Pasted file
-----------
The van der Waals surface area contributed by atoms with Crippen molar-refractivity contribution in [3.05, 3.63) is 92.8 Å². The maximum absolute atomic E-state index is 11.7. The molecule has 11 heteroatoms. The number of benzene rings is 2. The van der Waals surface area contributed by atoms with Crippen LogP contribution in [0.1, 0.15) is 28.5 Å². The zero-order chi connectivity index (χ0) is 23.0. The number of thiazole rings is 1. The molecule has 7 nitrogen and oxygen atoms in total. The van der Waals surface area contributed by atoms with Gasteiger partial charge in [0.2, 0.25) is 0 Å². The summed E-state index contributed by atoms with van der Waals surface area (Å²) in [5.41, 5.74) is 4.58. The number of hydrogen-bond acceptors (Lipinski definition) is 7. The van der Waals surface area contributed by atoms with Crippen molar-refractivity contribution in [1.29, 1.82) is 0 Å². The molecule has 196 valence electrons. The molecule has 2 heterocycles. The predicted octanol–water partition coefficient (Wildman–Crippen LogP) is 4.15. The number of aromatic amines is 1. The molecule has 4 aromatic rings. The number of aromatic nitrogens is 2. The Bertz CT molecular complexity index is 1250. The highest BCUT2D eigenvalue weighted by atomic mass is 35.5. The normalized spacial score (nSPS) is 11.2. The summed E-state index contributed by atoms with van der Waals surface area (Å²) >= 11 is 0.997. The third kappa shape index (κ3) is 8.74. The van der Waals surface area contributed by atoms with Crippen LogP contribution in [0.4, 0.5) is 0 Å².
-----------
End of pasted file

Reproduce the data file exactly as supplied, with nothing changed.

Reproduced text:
The van der Waals surface area contributed by atoms with Crippen molar-refractivity contribution in [3.05, 3.63) is 92.8 Å². The maximum absolute atomic E-state index is 11.7. The molecule has 11 heteroatoms. The number of benzene rings is 2. The van der Waals surface area contributed by atoms with Crippen LogP contribution in [0.1, 0.15) is 28.5 Å². The zero-order chi connectivity index (χ0) is 23.0. The number of thiazole rings is 1. The molecule has 7 nitrogen and oxygen atoms in total. The van der Waals surface area contributed by atoms with Gasteiger partial charge in [0.2, 0.25) is 0 Å². The summed E-state index contributed by atoms with van der Waals surface area (Å²) in [5.41, 5.74) is 4.58. The number of hydrogen-bond acceptors (Lipinski definition) is 7. The van der Waals surface area contributed by atoms with Crippen molar-refractivity contribution in [1.29, 1.82) is 0 Å². The molecule has 196 valence electrons. The molecule has 2 heterocycles. The predicted octanol–water partition coefficient (Wildman–Crippen LogP) is 4.15. The number of aromatic amines is 1. The molecule has 4 aromatic rings. The number of aromatic nitrogens is 2. The Bertz CT molecular complexity index is 1250. The highest BCUT2D eigenvalue weighted by atomic mass is 35.5. The normalized spacial score (nSPS) is 11.2. The summed E-state index contributed by atoms with van der Waals surface area (Å²) >= 11 is 0.997. The third kappa shape index (κ3) is 8.74. The van der Waals surface area contributed by atoms with Crippen LogP contribution in [0.4, 0.5) is 0 Å².